NEW YORK — Esther Roman wasn’t even in the room when she witnessed what she describes as “probably the holiest thing I’ve ever seen.”
A doctor whose patient was suffering from COVID-19 had used an iPad to connect with Roman, a 38-year-old staff chaplain at Manhattan’s Mount Sinai Morningside hospital, and members of the patient’s family. As the patient’s family told him that if they could, they would be in the room to comfort him, Roman saw – in the digital frame – the doctor reach out and stroke his hair.
“I don’t think that image will ever leave me,” Roman said. During the pandemic, she added, “the sense of purpose and the solidarity, and bearing witness to each other, are things that help us to fill our tank.”
As the coronavirus claims tens of thousands of American lives, spiritual counselors like Roman are facing an already daunting job, rendered life-altering by the pandemic: bringing faith and connection to the sick and bereaved and honoring the dead. Younger religious leaders have stepped into bigger leadership roles, assuming more risk or wielding more technological know-how, but the virus has taken a toll on the pastoral care of clergy, rabbis and imams of all ages.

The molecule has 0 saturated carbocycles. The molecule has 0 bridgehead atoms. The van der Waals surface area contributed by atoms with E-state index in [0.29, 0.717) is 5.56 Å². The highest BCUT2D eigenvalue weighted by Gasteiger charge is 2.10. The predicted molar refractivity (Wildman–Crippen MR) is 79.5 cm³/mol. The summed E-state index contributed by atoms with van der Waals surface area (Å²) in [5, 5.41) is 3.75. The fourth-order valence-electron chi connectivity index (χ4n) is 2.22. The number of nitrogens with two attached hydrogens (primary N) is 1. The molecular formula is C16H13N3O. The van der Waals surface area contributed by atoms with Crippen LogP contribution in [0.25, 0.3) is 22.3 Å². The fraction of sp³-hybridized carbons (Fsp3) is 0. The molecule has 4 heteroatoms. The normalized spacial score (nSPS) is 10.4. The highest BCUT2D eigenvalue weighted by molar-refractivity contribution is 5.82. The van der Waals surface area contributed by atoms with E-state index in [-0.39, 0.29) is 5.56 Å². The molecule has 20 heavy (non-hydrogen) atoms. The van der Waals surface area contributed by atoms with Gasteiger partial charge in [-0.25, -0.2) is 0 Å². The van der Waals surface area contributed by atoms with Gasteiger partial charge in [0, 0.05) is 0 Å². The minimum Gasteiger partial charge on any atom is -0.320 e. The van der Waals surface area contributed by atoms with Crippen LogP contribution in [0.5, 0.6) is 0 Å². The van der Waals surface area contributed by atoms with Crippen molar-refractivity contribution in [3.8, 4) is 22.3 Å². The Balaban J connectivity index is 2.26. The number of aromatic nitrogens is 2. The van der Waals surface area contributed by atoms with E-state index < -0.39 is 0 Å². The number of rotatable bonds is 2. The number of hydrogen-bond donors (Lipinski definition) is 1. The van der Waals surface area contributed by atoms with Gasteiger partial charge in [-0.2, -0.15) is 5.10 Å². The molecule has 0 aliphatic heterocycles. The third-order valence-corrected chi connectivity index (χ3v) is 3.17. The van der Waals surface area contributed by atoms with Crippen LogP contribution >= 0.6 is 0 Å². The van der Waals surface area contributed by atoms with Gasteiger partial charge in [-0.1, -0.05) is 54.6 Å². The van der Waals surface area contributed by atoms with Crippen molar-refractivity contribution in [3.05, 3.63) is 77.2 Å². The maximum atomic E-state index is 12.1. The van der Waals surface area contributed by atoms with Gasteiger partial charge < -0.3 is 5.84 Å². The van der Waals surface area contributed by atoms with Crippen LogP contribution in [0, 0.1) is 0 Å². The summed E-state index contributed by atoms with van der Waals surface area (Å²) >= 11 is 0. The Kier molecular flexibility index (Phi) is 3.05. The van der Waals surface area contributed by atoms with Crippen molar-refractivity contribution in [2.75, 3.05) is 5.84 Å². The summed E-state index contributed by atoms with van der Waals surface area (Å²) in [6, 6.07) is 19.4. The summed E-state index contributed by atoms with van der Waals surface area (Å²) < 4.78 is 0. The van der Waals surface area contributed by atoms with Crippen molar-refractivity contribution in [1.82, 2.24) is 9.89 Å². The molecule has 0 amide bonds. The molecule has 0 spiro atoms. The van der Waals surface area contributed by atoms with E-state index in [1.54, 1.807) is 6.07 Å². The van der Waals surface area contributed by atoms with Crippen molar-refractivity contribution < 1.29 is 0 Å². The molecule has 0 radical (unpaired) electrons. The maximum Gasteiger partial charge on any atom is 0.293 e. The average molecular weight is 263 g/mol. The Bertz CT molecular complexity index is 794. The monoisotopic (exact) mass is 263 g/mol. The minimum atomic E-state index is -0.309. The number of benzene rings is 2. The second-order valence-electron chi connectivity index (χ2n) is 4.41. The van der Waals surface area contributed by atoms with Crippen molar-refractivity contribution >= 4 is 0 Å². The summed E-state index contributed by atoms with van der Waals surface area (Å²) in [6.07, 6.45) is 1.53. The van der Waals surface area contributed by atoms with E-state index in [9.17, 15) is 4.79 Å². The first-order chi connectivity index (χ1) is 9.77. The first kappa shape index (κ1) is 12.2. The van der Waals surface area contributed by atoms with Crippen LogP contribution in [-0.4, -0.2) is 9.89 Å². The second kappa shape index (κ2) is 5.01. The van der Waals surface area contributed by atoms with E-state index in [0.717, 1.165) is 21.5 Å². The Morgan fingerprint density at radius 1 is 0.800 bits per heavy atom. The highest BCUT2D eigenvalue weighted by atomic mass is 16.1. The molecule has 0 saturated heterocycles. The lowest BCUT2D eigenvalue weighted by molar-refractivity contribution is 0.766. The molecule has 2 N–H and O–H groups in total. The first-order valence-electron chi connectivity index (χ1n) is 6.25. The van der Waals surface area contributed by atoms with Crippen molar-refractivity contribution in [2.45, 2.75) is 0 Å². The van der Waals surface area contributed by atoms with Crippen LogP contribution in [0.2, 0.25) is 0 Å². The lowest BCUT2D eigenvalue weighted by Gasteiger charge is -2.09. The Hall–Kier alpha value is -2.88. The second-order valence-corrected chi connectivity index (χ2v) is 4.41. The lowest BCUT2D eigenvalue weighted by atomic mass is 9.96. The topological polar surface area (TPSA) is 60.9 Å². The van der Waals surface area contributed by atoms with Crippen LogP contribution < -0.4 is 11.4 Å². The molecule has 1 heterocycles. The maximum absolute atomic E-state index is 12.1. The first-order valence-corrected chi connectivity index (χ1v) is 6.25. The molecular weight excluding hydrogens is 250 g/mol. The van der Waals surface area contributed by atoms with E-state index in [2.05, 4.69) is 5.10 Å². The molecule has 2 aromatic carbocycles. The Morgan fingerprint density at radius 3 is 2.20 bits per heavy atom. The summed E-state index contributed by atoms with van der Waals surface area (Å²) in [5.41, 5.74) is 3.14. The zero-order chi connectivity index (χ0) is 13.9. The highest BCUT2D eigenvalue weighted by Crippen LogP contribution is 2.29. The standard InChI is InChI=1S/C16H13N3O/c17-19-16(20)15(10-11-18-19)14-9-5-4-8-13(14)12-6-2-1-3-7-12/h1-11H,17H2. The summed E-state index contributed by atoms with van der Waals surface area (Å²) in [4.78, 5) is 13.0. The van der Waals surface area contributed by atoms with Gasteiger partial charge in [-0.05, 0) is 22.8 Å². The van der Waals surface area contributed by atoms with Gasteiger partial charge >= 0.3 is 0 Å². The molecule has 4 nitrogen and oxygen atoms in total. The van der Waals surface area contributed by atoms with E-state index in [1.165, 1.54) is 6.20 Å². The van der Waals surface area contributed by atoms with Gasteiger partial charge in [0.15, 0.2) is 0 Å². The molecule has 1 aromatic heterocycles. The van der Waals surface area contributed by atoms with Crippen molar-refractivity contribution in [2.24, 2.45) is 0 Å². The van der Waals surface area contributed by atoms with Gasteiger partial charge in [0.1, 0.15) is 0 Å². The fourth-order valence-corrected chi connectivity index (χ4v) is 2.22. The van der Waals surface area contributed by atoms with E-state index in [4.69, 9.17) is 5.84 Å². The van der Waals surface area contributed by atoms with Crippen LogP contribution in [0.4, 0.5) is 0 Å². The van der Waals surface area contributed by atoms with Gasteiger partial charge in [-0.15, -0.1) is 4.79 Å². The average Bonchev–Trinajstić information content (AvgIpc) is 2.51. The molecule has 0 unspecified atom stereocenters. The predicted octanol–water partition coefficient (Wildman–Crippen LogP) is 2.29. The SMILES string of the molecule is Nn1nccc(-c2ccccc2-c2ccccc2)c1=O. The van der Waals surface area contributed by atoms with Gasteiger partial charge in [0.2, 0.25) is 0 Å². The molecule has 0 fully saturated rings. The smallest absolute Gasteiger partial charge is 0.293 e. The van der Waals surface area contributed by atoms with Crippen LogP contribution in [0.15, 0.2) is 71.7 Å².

Depending on the area, religious leaders are limited in or restricted from giving any in-person care to those battling COVID-19. Father Matthew O’Donnell, a pastor at Chicago’s St. Columbanus Church, is one of 24 younger Catholic priests who have volunteered to safely administer sacraments and provide other care to those in the region suffering from the virus.
O’Donnell, 33, said he feels “completely fine” taking on a higher degree of risk. He described following safety precautions beyond donning the N95 mask, gloves, and other personal protective equipment he was given as part of his participation.
The oil he uses to anoint the sick is sterilized after each individual use, for instance and he cleans himself and his clothes after every hospital visit.
Another New York hospital chaplain who helps families cope with the pandemic, Mount Sinai’s Silvia Mejia, is largely barred from entering patients’ rooms while she watches some of her own loved ones battle the virus.
“This crisis affects us all so personally,” she said. “It feels like you just need to take care of yourself a lot better, otherwise the risk of burning out and risk of overextending yourself is a lot greater.”
The struggle to bring spiritual comfort is especially acute in the hotspot that is New York City, where 14,427 people have died from probable or confirmed cases as of Tuesday, and it extends far beyond the hospital. Amid the suffering and loss, social distancing has made communal prayers complicated at a time when many are craving connection and community warmth.
Even so, dozens joined a recent virtual dua, or supplication, session led by Imam Khalid Latif, chaplain for the Islamic Center at New York University.